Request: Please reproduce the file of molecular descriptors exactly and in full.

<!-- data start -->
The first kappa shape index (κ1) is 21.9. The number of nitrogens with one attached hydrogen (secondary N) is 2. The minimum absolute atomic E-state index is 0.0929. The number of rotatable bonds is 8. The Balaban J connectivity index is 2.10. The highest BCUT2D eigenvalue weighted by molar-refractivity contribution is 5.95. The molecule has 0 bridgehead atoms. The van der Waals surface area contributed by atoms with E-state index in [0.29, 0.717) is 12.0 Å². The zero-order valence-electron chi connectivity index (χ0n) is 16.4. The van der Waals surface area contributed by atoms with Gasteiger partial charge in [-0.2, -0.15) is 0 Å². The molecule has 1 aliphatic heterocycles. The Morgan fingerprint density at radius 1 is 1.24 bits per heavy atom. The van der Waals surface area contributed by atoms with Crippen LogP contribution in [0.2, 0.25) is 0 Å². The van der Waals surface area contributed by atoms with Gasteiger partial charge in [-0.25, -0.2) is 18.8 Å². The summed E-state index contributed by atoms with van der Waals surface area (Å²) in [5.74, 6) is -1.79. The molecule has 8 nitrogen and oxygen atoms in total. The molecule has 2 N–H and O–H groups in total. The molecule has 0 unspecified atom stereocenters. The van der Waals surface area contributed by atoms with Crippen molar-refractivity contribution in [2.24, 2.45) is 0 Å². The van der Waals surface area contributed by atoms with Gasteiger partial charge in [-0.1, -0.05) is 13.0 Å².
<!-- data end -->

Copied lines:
The first kappa shape index (κ1) is 21.9. The number of nitrogens with one attached hydrogen (secondary N) is 2. The minimum absolute atomic E-state index is 0.0929. The number of rotatable bonds is 8. The Balaban J connectivity index is 2.10. The highest BCUT2D eigenvalue weighted by molar-refractivity contribution is 5.95. The molecule has 0 bridgehead atoms. The van der Waals surface area contributed by atoms with E-state index in [0.29, 0.717) is 12.0 Å². The zero-order valence-electron chi connectivity index (χ0n) is 16.4. The van der Waals surface area contributed by atoms with Gasteiger partial charge in [-0.2, -0.15) is 0 Å². The molecule has 1 aliphatic heterocycles. The Morgan fingerprint density at radius 1 is 1.24 bits per heavy atom. The van der Waals surface area contributed by atoms with Crippen LogP contribution in [0.2, 0.25) is 0 Å². The van der Waals surface area contributed by atoms with Gasteiger partial charge in [-0.25, -0.2) is 18.8 Å². The summed E-state index contributed by atoms with van der Waals surface area (Å²) in [5.74, 6) is -1.79. The molecule has 8 nitrogen and oxygen atoms in total. The molecule has 2 N–H and O–H groups in total. The molecule has 0 unspecified atom stereocenters. The van der Waals surface area contributed by atoms with Crippen molar-refractivity contribution in [2.24, 2.45) is 0 Å². The van der Waals surface area contributed by atoms with Gasteiger partial charge in [-0.1, -0.05) is 13.0 Å².